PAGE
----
People Power in Action
































  Chain Valley Bay
Under threat again from coal mining
  Coal Mine Causes Subsidence Fears

TV News Clip - 9 February 2010.


THE Australia Coal Alliance has spread its wings to help residents living in the northern suburbs of Wyong Shire in their fight against LDO Coal. Known as the 'Australian Coal Alliance - Northern Division', its membership will consist of local residents who can draw upon the resources and expertise of the parent body.

A stark reminder of previous coal mining damage at Chain Valley Bay - Karignan Creek, which ran adjacent to the wetlands, was subjected to subsidence causing a rise in water level on the northern side of the creek. As a result, thousands of eucalypts died when salt water from the creek permanently invaded the area.

Chain Valley Bay was undermined previously by the since-closed Newvale Colliery and became the site of a major mine subsidence controversy in 1987, which ruined the wetland and damaged homes and infrastructure. Since then, the damage to many homes and the area has not been adequately compensated by the NSW State Government through the Mine Subsidence Board. This has caused untold heartbreak and financial hardship to home owners, who still feel that they were abandoned by all tiers of government and in particular the mining company.

The communities across Mannering Park, Chain Valley Bay, Lake Munmorah and Gwandalan/Summerland Point feel that enough is enough. They are sick and tied of being treated with contempt and given the same old shallow rhetoric - "trust us, we're a mining company." People are dismayed and fear a repetition of the Chain Valley Bay South disaster.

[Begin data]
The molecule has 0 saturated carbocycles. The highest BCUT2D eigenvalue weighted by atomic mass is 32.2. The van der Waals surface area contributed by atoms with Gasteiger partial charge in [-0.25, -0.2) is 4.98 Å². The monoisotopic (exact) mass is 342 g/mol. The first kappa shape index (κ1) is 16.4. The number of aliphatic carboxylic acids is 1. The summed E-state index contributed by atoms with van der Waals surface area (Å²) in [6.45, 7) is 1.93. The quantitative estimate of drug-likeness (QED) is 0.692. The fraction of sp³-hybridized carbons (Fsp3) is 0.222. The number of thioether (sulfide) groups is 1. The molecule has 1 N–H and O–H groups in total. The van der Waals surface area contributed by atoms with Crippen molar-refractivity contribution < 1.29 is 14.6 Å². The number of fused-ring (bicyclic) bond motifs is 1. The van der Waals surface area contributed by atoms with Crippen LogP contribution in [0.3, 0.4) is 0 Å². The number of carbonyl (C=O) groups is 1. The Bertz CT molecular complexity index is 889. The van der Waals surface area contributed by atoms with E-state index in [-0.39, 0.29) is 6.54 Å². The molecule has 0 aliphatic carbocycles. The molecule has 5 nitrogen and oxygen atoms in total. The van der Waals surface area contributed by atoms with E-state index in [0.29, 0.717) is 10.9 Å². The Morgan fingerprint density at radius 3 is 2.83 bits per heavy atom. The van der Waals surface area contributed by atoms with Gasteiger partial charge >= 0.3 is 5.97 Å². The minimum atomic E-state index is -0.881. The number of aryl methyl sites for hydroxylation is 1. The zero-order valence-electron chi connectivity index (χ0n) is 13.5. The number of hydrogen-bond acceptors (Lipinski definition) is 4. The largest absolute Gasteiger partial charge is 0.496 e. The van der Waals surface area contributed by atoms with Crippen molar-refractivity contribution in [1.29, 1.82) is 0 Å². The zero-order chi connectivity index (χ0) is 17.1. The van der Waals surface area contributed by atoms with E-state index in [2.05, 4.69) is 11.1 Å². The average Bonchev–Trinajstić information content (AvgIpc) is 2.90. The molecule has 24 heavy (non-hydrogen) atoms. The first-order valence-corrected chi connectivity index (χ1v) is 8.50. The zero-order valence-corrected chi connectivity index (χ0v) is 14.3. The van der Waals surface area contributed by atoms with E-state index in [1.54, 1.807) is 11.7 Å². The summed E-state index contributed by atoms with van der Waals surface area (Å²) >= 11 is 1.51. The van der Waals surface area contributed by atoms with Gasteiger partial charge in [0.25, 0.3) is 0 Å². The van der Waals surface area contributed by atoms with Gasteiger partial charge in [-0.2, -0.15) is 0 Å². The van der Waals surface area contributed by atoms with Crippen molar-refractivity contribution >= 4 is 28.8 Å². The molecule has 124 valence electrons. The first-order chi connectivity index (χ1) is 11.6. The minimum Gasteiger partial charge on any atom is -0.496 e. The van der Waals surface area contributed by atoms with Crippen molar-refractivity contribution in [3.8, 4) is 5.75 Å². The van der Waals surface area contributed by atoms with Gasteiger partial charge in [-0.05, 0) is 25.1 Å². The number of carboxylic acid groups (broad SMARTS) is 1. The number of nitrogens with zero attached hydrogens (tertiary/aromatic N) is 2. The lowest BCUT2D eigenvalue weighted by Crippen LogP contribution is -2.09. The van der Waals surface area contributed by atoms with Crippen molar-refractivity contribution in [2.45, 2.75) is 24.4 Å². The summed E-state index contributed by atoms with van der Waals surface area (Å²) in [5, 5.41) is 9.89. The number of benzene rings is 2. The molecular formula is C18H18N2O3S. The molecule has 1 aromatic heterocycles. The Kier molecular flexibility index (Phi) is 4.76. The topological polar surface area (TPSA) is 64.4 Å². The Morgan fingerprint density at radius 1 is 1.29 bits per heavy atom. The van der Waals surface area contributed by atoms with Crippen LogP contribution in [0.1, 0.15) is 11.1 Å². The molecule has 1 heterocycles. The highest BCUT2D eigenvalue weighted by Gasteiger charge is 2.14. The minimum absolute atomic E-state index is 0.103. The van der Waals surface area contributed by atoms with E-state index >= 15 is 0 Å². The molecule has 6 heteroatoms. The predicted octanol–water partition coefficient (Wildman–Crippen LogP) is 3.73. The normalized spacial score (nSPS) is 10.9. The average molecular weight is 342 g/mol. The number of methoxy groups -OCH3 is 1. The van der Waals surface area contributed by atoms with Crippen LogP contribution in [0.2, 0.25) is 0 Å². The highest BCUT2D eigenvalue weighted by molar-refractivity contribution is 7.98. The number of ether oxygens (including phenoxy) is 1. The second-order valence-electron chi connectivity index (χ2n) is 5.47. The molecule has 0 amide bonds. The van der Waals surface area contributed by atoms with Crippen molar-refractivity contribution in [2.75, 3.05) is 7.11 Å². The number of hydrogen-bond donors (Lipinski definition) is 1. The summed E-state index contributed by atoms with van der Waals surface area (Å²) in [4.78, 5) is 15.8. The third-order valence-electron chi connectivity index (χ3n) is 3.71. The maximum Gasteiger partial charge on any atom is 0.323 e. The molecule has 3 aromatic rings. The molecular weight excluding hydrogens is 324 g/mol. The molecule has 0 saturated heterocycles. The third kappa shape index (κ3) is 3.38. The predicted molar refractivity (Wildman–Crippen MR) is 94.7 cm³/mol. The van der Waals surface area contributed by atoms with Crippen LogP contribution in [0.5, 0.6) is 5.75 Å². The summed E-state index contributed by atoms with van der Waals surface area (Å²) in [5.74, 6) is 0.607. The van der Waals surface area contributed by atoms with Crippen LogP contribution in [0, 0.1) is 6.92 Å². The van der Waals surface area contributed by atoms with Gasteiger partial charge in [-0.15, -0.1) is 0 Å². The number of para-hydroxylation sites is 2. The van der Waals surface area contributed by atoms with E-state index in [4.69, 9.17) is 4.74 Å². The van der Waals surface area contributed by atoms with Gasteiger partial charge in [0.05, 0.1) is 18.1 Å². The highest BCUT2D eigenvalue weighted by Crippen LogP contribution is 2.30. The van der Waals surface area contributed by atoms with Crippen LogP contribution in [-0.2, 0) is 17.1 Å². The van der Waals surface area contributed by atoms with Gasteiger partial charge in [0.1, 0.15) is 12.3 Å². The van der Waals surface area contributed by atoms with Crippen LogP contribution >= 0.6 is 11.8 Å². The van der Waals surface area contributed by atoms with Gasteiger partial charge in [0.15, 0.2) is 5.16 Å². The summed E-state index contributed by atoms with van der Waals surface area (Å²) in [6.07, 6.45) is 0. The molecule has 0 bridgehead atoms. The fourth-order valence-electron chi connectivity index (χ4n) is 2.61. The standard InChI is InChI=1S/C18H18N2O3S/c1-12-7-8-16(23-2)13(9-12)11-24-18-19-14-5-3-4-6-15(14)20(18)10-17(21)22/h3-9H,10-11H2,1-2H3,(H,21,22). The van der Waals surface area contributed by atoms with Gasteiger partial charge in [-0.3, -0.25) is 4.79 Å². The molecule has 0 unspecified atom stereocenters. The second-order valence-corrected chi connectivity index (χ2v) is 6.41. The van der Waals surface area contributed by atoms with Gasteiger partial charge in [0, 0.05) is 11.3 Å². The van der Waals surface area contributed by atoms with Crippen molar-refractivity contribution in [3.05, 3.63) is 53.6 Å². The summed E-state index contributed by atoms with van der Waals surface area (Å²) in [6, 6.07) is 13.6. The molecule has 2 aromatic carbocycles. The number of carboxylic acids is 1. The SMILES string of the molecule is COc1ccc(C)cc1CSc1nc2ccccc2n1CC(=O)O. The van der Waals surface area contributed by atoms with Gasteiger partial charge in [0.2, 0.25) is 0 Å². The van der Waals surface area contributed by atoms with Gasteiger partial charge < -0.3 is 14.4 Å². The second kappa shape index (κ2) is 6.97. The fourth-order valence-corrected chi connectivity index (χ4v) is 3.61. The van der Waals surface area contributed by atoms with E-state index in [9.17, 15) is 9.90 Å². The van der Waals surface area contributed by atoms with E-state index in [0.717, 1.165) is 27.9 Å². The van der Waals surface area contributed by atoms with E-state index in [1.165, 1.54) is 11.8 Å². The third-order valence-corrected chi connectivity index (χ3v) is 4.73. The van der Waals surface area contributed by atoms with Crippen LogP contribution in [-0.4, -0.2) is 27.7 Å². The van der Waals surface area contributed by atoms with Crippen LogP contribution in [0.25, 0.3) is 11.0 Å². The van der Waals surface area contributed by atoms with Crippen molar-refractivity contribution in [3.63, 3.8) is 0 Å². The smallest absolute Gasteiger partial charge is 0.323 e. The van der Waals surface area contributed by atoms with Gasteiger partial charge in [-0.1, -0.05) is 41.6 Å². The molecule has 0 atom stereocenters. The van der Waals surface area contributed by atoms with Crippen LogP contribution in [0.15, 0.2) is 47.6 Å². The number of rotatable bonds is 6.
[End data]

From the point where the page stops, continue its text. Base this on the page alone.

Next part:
The new owners of the Chain Valley coalmine want to expand the mine into two seams under residential areas of Chain Valley Bay, Gwandalan and Summerland Point and mine for the next 21-years. Peter Ross, operations director for the mining company, said “We are aware there have been concerns but we do not intend to have a negative impact on the community.” The same old song and dance performance given by the previous miners to allay community fears, but history tells another story.

These areas have already been mined two or three times in the Wallarah, Chain Valley and Great Northern seams and there is fear that a fourth working of the Fassifern seam or a re-working of the Great Northern seam will have serious repercussions on homes, particularly if the company use full extraction or longwall mining methodologies. Residents quite rightly fear that the higher seams may collapse into the seam below with catastrophic terrestrial subsidence. Existing homes have been built for the potential of mine subsidence in the current worked seams, not strengthened for subsidence from future mining.

A house disappeared into a mine at Catherine Hill Bay and homes have been seriously damaged at Buff Point from previous mining activities.

In Coal and Allied’s submission under Part 3A for a residential development at Gwandalan, whole swathes of the land was quarantined from any building type beyond a single storey and lightweight material because of the existing fragility of the surface to withstand mine subsidence.

Communities don't trust mining companies and have good reasons not to! The bottom line is that this new proposal is profit generated and local communities will always come in a poor second when the "holy dollar" is involved.